Danielle Aubin, LCSW
What Is Attachment and Why Does It Matter
We hear the word attachment bandied around but what does it really mean? In the world of psychology, in the simplest sense, attachment means an emotional bond between people. I would argue that humans can attach to non-human animals as well but that's neither here nor there. Attachment is vital to human survival in many ways. At the beginning of life, attachment is the bond between a caregiver and a baby. The baby needs to attach to the caregiver otherwise they will not get their most basic needs met. A caregiver needs to attach to the baby so that they feel a strong bond to them and will care for them even when it is difficult. Little human babies are not just meant to attach to one caregiver but many. Due to the disintegration of the village and multigenerational households, children have fewer people to attach to nowadays.
Attachment is at play in all relationships even beyond childhood. Many relationship problems are due to attachment issues such as children having competing attachments (e.g. between parents and peers, for more info see Gorden Neufeld's work on attachment) or in romantic partnerships where insecure attachment patterns can cause a range of issues. The field of psychology generally recognizes four different attachment styles in humans. These styles begin early in the life and are difficult (but not impossible) to change once they are set. These four types are:
Here's a video overview of attachment theory:
Let's look at each of these styles in summary:
These are usually people-pleasers who believe that love must be earned, that it is not given away freely. They most likely had parents who had unrealistic expectations and/or were very hard to please. They can come across as clingy and jealous and tend to over attach to others and/or push others away due to fear of abandonment. They can miss red flags in the pursuit of attaching with others at all costs.
People with the avoidant style of attachment tend to avoid any emotional vulnerability. People with this attachment style avoid anxiety through avoiding emotional conversations or arguments. People with this style tend to have grown up with dismissive or unavailable caregivers.
People with a disorganized style of attachment tend to both avoid attachment yet are anxious to attach which results in a lot of push/pull in relationships. Usually people with this attachment style experienced significant abuse and/or neglect. This is definitely the most challenging attachment style because of the conflicting, at times confusing, feelings and needs that the person can have.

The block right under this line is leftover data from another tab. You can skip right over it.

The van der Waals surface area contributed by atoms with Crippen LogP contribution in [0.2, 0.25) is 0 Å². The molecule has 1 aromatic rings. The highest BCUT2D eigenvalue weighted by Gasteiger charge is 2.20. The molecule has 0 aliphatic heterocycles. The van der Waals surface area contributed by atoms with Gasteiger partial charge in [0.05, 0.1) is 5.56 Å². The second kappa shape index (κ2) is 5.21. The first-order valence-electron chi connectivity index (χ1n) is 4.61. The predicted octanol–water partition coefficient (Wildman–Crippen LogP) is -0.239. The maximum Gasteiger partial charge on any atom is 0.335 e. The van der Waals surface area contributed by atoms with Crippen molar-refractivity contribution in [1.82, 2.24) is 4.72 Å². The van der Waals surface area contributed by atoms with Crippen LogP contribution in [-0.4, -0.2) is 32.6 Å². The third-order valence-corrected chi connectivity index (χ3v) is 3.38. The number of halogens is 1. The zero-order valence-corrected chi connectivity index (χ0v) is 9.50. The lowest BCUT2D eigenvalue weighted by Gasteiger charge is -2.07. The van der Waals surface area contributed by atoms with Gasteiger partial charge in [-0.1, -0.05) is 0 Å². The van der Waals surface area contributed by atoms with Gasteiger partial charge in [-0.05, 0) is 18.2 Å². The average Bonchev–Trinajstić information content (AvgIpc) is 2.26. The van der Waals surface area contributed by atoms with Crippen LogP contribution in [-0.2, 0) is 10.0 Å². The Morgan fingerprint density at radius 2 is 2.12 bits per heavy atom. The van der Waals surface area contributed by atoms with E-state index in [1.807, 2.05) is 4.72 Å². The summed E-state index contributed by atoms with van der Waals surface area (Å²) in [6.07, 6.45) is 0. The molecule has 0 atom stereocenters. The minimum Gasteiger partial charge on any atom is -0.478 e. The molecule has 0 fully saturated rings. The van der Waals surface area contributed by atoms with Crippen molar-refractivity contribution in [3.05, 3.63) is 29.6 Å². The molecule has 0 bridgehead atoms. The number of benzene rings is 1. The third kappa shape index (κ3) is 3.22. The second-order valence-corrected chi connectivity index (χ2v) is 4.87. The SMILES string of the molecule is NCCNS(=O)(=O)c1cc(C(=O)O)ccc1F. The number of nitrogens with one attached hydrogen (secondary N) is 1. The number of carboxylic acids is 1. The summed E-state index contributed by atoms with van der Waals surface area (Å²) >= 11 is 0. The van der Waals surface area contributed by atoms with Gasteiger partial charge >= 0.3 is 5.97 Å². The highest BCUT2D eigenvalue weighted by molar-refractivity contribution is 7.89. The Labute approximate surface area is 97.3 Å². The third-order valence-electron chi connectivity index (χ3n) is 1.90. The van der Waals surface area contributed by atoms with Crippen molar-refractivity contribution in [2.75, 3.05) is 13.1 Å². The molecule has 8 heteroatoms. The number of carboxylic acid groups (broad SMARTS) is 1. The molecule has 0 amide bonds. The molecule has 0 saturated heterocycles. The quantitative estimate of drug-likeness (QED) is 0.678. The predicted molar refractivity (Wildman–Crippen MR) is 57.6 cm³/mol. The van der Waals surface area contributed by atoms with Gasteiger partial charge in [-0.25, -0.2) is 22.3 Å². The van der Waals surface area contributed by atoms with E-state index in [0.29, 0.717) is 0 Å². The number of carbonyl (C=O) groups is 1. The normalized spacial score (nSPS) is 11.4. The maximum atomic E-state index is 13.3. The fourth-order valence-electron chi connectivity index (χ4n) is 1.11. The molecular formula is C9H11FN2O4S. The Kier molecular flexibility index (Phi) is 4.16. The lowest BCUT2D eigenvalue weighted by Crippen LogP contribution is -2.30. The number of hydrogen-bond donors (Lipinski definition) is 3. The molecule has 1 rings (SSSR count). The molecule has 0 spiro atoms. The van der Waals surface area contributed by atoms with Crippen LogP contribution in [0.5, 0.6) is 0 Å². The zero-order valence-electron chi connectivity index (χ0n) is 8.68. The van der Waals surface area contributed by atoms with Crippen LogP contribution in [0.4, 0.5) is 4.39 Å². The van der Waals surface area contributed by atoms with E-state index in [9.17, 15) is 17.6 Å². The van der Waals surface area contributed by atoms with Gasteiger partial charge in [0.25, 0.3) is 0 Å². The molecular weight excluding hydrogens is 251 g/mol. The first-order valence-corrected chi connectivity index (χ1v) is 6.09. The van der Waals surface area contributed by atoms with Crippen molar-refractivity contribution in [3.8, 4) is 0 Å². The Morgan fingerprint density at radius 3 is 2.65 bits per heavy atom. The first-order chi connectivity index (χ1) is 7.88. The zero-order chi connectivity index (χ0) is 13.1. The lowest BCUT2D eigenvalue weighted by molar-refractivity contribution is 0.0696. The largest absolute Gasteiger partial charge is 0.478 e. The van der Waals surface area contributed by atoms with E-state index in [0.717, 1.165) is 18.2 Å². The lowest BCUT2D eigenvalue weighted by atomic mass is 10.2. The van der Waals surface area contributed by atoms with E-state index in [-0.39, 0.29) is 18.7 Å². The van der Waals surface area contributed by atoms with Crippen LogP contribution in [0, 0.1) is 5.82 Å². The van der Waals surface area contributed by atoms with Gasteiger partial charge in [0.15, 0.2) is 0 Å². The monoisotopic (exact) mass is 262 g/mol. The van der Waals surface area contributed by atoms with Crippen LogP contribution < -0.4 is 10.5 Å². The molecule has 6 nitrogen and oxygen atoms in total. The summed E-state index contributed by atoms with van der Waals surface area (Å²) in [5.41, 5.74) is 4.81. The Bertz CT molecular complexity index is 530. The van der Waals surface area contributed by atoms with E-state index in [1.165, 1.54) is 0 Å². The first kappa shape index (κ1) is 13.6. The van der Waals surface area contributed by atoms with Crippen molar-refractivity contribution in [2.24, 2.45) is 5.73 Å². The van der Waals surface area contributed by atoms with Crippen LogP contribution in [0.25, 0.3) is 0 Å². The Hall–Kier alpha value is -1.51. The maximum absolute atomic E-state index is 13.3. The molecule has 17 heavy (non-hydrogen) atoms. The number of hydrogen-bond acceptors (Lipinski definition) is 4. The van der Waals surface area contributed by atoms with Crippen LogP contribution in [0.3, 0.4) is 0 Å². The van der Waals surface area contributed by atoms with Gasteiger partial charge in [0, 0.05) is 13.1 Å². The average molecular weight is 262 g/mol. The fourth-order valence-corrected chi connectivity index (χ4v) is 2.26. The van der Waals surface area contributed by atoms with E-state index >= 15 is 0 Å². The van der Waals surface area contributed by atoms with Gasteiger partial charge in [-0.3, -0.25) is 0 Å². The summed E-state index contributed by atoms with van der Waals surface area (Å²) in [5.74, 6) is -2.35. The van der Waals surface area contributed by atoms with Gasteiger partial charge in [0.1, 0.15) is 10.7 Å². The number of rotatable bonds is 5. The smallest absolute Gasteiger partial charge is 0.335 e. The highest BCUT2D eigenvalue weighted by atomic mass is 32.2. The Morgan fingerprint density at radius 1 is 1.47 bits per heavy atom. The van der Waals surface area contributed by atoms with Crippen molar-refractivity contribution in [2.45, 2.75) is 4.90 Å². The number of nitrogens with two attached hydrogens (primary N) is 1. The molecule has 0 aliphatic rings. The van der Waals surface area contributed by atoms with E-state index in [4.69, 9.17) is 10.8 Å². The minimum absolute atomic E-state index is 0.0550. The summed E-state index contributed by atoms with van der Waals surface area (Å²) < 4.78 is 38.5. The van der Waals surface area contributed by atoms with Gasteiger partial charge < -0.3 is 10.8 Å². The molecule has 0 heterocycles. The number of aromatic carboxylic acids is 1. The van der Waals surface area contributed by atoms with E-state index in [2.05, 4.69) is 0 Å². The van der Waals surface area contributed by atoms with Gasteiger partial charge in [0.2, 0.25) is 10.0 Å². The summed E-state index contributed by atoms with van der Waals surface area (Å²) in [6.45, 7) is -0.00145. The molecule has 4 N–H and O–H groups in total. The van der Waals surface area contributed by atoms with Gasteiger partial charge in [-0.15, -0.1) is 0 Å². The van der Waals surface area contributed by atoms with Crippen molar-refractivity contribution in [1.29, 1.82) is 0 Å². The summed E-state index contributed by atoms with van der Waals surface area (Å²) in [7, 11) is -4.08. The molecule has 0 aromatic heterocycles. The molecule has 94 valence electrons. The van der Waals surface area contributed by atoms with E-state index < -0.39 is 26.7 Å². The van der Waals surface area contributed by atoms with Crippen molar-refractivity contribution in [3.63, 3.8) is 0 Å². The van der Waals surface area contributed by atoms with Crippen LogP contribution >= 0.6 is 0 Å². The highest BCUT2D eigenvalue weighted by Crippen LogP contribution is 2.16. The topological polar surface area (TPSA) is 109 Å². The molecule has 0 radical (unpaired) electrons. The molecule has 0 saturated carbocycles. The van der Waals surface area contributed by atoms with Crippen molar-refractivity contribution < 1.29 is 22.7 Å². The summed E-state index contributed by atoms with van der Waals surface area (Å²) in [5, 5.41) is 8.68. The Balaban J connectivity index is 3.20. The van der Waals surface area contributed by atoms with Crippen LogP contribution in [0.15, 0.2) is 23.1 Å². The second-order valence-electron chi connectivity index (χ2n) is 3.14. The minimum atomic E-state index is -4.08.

This attachment style is characterized by low levels of anxiety and avoidance which makes for an easier time in relationships with others. People who have this attachment style had "good enough" caregivers and received enough care and love to grow into more securely attaching adults.
It is worth noting here that everyone can struggle in relationships. People with the first three attachment styles are already at a disadvantage due to their attachment style which can just make it harder in general to have secure, fulfilling relationships. Regardless of which attachment style best mirrors your own, it is possible to heal your attachment style.
Attachment starts in the womb. We begin to create a relationship with our babies before they are even born. Once they are born, our relationship continues to develop. Our culture would have us believe that we must learn a bunch of parenting techniques and skills to sufficiently manipulate our children in to becoming good humans. That is not really how it works. Everything rests on the relationship foundation and bond that we build with our children. Whether they look to us when they get in trouble or trust us with their secrets all depends on the strength and health of their attachment to us. If we struggle with attachment issues ourselves, this can affect our relationship with our child. We can transfer all the anxiety and insecurity we feel into the relationship with our children and it can cause them to struggle with those same issues.